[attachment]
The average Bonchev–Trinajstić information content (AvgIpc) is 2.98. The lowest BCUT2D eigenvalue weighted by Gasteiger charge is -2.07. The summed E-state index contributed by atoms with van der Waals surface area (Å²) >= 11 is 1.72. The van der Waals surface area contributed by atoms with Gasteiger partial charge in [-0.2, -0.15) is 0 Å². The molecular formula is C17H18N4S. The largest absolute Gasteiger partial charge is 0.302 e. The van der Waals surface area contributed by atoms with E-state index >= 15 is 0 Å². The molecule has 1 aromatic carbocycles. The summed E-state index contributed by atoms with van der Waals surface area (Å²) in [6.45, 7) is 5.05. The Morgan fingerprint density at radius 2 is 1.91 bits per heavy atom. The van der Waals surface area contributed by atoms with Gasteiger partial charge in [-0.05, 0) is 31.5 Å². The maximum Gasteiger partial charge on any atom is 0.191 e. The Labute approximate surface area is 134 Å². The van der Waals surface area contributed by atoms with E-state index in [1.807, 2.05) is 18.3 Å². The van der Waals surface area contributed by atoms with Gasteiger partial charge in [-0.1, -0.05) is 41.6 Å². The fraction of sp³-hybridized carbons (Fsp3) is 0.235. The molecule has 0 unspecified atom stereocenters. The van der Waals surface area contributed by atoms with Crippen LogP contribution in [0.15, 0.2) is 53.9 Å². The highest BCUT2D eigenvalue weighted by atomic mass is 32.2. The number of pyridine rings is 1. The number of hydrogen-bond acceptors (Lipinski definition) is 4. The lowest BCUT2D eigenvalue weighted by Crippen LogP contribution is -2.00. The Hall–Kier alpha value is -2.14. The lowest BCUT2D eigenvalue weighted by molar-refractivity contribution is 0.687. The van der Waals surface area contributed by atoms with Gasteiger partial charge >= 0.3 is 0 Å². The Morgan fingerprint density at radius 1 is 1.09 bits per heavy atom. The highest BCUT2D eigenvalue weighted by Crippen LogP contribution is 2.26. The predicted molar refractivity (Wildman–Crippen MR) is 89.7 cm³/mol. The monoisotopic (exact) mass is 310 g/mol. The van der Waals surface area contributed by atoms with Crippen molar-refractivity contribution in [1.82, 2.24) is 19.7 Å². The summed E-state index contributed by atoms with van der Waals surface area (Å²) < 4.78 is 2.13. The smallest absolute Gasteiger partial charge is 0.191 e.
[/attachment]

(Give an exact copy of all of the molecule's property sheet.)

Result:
The average Bonchev–Trinajstić information content (AvgIpc) is 2.98. The lowest BCUT2D eigenvalue weighted by Gasteiger charge is -2.07. The summed E-state index contributed by atoms with van der Waals surface area (Å²) >= 11 is 1.72. The van der Waals surface area contributed by atoms with Gasteiger partial charge in [-0.2, -0.15) is 0 Å². The molecular formula is C17H18N4S. The largest absolute Gasteiger partial charge is 0.302 e. The van der Waals surface area contributed by atoms with E-state index >= 15 is 0 Å². The molecule has 1 aromatic carbocycles. The summed E-state index contributed by atoms with van der Waals surface area (Å²) in [6.45, 7) is 5.05. The Morgan fingerprint density at radius 2 is 1.91 bits per heavy atom. The van der Waals surface area contributed by atoms with Gasteiger partial charge in [-0.05, 0) is 31.5 Å². The maximum Gasteiger partial charge on any atom is 0.191 e. The Labute approximate surface area is 134 Å². The van der Waals surface area contributed by atoms with E-state index in [1.807, 2.05) is 18.3 Å². The van der Waals surface area contributed by atoms with Gasteiger partial charge in [-0.1, -0.05) is 41.6 Å². The fraction of sp³-hybridized carbons (Fsp3) is 0.235. The molecule has 0 unspecified atom stereocenters. The van der Waals surface area contributed by atoms with Crippen LogP contribution in [0.15, 0.2) is 53.9 Å². The highest BCUT2D eigenvalue weighted by atomic mass is 32.2. The number of pyridine rings is 1. The number of hydrogen-bond acceptors (Lipinski definition) is 4. The lowest BCUT2D eigenvalue weighted by Crippen LogP contribution is -2.00. The Hall–Kier alpha value is -2.14. The lowest BCUT2D eigenvalue weighted by molar-refractivity contribution is 0.687. The van der Waals surface area contributed by atoms with Gasteiger partial charge >= 0.3 is 0 Å². The Morgan fingerprint density at radius 1 is 1.09 bits per heavy atom. The highest BCUT2D eigenvalue weighted by Crippen LogP contribution is 2.26. The predicted molar refractivity (Wildman–Crippen MR) is 89.7 cm³/mol. The monoisotopic (exact) mass is 310 g/mol. The van der Waals surface area contributed by atoms with Crippen molar-refractivity contribution in [1.82, 2.24) is 19.7 Å². The summed E-state index contributed by atoms with van der Waals surface area (Å²) < 4.78 is 2.13. The smallest absolute Gasteiger partial charge is 0.191 e.